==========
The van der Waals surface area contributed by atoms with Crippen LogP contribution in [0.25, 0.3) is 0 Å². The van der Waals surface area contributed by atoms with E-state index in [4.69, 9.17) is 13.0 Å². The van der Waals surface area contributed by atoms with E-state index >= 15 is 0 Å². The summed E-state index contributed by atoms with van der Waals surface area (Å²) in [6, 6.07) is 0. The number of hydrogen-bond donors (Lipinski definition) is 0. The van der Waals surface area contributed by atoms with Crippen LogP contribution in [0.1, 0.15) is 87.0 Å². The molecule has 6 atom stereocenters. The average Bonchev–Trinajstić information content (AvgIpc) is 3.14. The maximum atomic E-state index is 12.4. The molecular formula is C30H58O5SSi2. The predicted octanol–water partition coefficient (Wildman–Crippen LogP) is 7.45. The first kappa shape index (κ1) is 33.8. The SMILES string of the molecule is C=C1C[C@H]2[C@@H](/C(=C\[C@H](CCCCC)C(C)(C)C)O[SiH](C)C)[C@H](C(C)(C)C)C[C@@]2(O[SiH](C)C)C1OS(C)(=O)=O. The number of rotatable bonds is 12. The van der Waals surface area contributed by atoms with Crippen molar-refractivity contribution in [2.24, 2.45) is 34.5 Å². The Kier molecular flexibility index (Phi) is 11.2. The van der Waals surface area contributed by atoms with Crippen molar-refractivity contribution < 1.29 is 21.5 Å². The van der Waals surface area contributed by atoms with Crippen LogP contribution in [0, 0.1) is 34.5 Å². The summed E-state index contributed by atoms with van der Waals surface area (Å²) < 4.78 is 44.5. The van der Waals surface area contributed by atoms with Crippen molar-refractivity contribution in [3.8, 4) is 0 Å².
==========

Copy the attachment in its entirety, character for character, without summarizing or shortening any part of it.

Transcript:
The van der Waals surface area contributed by atoms with Crippen LogP contribution in [0.25, 0.3) is 0 Å². The van der Waals surface area contributed by atoms with E-state index in [4.69, 9.17) is 13.0 Å². The van der Waals surface area contributed by atoms with E-state index >= 15 is 0 Å². The summed E-state index contributed by atoms with van der Waals surface area (Å²) in [6, 6.07) is 0. The number of hydrogen-bond donors (Lipinski definition) is 0. The van der Waals surface area contributed by atoms with Crippen LogP contribution in [0.1, 0.15) is 87.0 Å². The molecule has 6 atom stereocenters. The average Bonchev–Trinajstić information content (AvgIpc) is 3.14. The maximum atomic E-state index is 12.4. The molecular formula is C30H58O5SSi2. The predicted octanol–water partition coefficient (Wildman–Crippen LogP) is 7.45. The first kappa shape index (κ1) is 33.8. The SMILES string of the molecule is C=C1C[C@H]2[C@@H](/C(=C\[C@H](CCCCC)C(C)(C)C)O[SiH](C)C)[C@H](C(C)(C)C)C[C@@]2(O[SiH](C)C)C1OS(C)(=O)=O. The number of rotatable bonds is 12. The van der Waals surface area contributed by atoms with Crippen molar-refractivity contribution in [2.24, 2.45) is 34.5 Å². The Kier molecular flexibility index (Phi) is 11.2. The van der Waals surface area contributed by atoms with Crippen molar-refractivity contribution < 1.29 is 21.5 Å². The van der Waals surface area contributed by atoms with Crippen LogP contribution in [0, 0.1) is 34.5 Å². The summed E-state index contributed by atoms with van der Waals surface area (Å²) < 4.78 is 44.5. The van der Waals surface area contributed by atoms with Crippen molar-refractivity contribution in [3.8, 4) is 0 Å².